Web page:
• Benjamin Gould, Paul Frank + Collins
  • Robert Grundstein
  • Keith Kasper, McCormick, Fitzpatrick, Kasper and Burchard
  • John T. Leddy, McNeil, Leddy, Sheehan
  • Pam Loginsky, Deputy Prosecuting Attorney, Pierce County, Tacoma, WA
  • Kevin Lumpkin, Sheehey Furlong & Behm
  • Brad Martin, Baystate Financial
  • Jack McCullough, Project Director, Mental Health Law Project, Vermont Legal Aid
  • Jeffrey Messina, Messina Law
  • Hal Miller, Hawaii Agency Underwriting Counsel, First American Title Insurance
  • James Remsen, Master Planner, Parker Hannafin
  • Keith Roberts, Darby Kolter & Roberts
  • Jason Warfield, J.D.
  • The Honorable John Valente, Vermont Superior Judge
  • Thomas Wilkinson, Jr., Cozen O’Connor

Answers

Question 1

Which of the 7 Cs of Legal Ethics refers specifically to funds & property?

COMMINGLING.

Tip:  V.R.Pr.C. 1.15(a) requires a lawyer to keep funds & property of clients and third persons separate from the lawyer’s own.  There is an exception for funds deposited in trust “for the sole purpose of paying service charges or fees on [the] account, but only in an amount necessary for that purpose.”  The most common cause of “commingling” a lawyer’s failure to remove an earned fee from trust.  Remember: as I pointed out in Trust Accounting in a Nutshell, commingling can also result from improper handling of a fee that is paid in advance and that complies with Rule 1.5(f).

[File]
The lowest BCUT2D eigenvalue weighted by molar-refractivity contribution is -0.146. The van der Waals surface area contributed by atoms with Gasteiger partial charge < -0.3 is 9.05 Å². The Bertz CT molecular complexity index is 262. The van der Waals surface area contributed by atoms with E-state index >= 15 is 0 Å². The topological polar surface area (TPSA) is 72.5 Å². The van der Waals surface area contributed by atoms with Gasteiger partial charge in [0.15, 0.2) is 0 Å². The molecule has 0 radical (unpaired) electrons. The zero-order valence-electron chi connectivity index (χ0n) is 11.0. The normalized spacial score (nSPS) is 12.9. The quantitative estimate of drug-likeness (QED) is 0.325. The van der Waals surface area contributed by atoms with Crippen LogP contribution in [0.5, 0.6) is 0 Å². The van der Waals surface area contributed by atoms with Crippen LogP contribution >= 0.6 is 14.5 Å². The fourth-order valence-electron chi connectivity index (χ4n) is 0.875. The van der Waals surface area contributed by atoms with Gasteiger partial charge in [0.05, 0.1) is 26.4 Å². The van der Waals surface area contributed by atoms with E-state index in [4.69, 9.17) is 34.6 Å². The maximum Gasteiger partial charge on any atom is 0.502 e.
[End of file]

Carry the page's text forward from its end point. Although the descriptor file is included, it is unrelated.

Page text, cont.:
Question 2

Lawyer called me with an inquiry.  I listened, then responded “one of the situations that requires it is when continued representation will result in a violation of the Rules of Professional Conduct.”

Given my response, what does “it” refer to?  Whether Lawyer must _______:

  • A.   self-report to Disciplinary Counsel.
  • B.   disclose confidential information over a client’s objection.
  • C.   withdraw from representing a client.  V.R.Pr.C. 1.16(a)(1).
  • D.   put Lawyer’s malpractice insurance carrier on notice of a potential claim.

Question 3

Attorney represents Client.  At the outset of the relationship, Client advanced a fee that Attorney billed against.  When the matter resolved, Client was so pleased that Client lauded Attorney’s virtues in a public comment posted to Attorney’s firm’s social media page.

What do the rules require Attorney to keep for 6 years?

  • A.  Client’s confidences and secrets.
  • B.  Records of funds held on behalf of Client.  V.R.Pr.C. 1.15(a)(1).
  • C.  A “copy’ of the social media page because it’s an “advertisement.”
  • D.  A copy of Client’s file.

Answer (A) is not correct.  Unless disclosure is permitted or required by the rules, a former client’s confidences must be kept forever.

Answer (C) is not correct. The rule requiring lawyers to keep copies of advertisements was repealed long ago. And, when it was in place, it required ads to be kept for 2 years.